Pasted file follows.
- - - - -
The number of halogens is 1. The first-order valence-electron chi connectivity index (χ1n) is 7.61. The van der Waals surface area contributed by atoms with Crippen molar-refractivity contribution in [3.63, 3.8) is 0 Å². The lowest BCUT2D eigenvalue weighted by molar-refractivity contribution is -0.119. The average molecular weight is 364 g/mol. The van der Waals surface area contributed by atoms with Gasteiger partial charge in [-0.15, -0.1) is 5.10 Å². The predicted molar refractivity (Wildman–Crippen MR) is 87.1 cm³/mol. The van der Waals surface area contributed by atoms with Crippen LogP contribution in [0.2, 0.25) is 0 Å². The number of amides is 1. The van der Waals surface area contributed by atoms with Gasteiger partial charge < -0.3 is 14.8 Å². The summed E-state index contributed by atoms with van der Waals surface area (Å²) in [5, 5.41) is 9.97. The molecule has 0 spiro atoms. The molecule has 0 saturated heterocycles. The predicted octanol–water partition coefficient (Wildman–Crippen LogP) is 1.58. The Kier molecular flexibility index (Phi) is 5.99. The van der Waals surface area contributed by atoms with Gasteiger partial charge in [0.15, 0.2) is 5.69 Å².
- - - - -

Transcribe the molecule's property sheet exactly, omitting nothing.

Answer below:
The number of halogens is 1. The first-order valence-electron chi connectivity index (χ1n) is 7.61. The van der Waals surface area contributed by atoms with Crippen molar-refractivity contribution in [3.63, 3.8) is 0 Å². The lowest BCUT2D eigenvalue weighted by molar-refractivity contribution is -0.119. The average molecular weight is 364 g/mol. The van der Waals surface area contributed by atoms with Gasteiger partial charge in [-0.15, -0.1) is 5.10 Å². The predicted molar refractivity (Wildman–Crippen MR) is 87.1 cm³/mol. The van der Waals surface area contributed by atoms with Crippen LogP contribution in [0.2, 0.25) is 0 Å². The number of amides is 1. The van der Waals surface area contributed by atoms with Gasteiger partial charge < -0.3 is 14.8 Å². The summed E-state index contributed by atoms with van der Waals surface area (Å²) in [5, 5.41) is 9.97. The molecule has 0 spiro atoms. The molecule has 0 saturated heterocycles. The predicted octanol–water partition coefficient (Wildman–Crippen LogP) is 1.58. The Kier molecular flexibility index (Phi) is 5.99. The van der Waals surface area contributed by atoms with Gasteiger partial charge in [0.15, 0.2) is 5.69 Å².